SEISMIC RESPONSE OF BASE ISOLATED BUILDINGS WITH RUBBER BUMPERS CONSIDERING POUNDING TO MOAT WALLS
Carolina Jauregui1, John Sanchez2, Gilberto Mosqueda1.
1University of California, San Diego, La Jolla, CA, 2University of California, Irvine, Irvine, CA.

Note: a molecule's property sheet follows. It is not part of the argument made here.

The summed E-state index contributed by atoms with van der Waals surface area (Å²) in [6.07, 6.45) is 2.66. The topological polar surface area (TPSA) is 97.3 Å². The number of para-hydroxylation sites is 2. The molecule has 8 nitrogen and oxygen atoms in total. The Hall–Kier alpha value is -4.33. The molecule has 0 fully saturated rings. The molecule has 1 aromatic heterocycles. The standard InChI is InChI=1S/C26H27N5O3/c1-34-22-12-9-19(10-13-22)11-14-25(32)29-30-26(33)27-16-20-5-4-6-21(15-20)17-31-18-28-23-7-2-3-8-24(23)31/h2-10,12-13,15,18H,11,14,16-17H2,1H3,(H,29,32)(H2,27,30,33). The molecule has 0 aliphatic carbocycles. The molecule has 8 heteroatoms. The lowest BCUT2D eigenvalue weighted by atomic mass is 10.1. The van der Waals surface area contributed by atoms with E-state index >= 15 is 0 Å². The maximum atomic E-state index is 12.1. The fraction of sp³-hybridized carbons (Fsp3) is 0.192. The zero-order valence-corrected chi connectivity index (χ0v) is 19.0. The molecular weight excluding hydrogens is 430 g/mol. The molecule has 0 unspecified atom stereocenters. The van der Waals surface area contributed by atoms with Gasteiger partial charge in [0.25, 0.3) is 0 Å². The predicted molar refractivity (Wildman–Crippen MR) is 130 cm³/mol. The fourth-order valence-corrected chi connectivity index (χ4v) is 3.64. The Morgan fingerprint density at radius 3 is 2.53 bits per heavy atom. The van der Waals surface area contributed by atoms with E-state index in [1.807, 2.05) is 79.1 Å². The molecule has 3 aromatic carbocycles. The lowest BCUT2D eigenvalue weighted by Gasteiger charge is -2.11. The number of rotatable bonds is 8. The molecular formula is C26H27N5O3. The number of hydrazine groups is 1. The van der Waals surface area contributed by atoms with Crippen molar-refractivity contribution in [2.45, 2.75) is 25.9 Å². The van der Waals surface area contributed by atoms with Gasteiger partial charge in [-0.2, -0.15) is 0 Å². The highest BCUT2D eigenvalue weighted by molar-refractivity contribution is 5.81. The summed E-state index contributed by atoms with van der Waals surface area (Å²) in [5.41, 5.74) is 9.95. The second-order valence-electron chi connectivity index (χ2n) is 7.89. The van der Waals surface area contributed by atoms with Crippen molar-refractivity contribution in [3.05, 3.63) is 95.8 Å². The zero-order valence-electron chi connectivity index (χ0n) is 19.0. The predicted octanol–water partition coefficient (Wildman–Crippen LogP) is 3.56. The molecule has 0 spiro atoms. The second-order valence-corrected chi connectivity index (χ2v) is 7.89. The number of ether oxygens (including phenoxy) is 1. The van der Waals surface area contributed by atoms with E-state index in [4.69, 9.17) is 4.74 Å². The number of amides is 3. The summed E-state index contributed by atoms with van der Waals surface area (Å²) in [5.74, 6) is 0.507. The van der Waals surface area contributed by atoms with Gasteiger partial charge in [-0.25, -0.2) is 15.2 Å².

Base isolation, also known as seismic isolation, is a simple and effective method used to reduce the damage to buildings and other structures. A base isolation system decouples the superstructure from the ground, which results in a longer period and a reduction in the acceleration transferred to the superstructure during a seismic event. For this decoupling to occur, there needs to be empty space, known as the moat, so that the superstructure can move sideways without hitting the surrounding moat wall. Structural design codes regulate moat wall gap distances so that the building will not hit the moat wall, but despite this there have still been cases of pounding on moat walls during earthquakes. The goal of this project is to verify whether rubber bumpers will serve to reduce the seismic response of a building when pounding occurs. This project builds off of prior research that involved shake table tests using medium rubber, stiff rubber, and no rubber bumpers around a three-story base isolated intermediate moment resistant frame (IMRF) model. The base-isolated IMRF model was chosen due to the simplicity of fabrication and the facility of acquiring the necessary members. This project uses the data from the accelerometers and string potentiometers placed at each story to calculate the acceleration and drift ratio of each story. It is expected that the rubber bumpers will decrease the acceleration and drift ratio.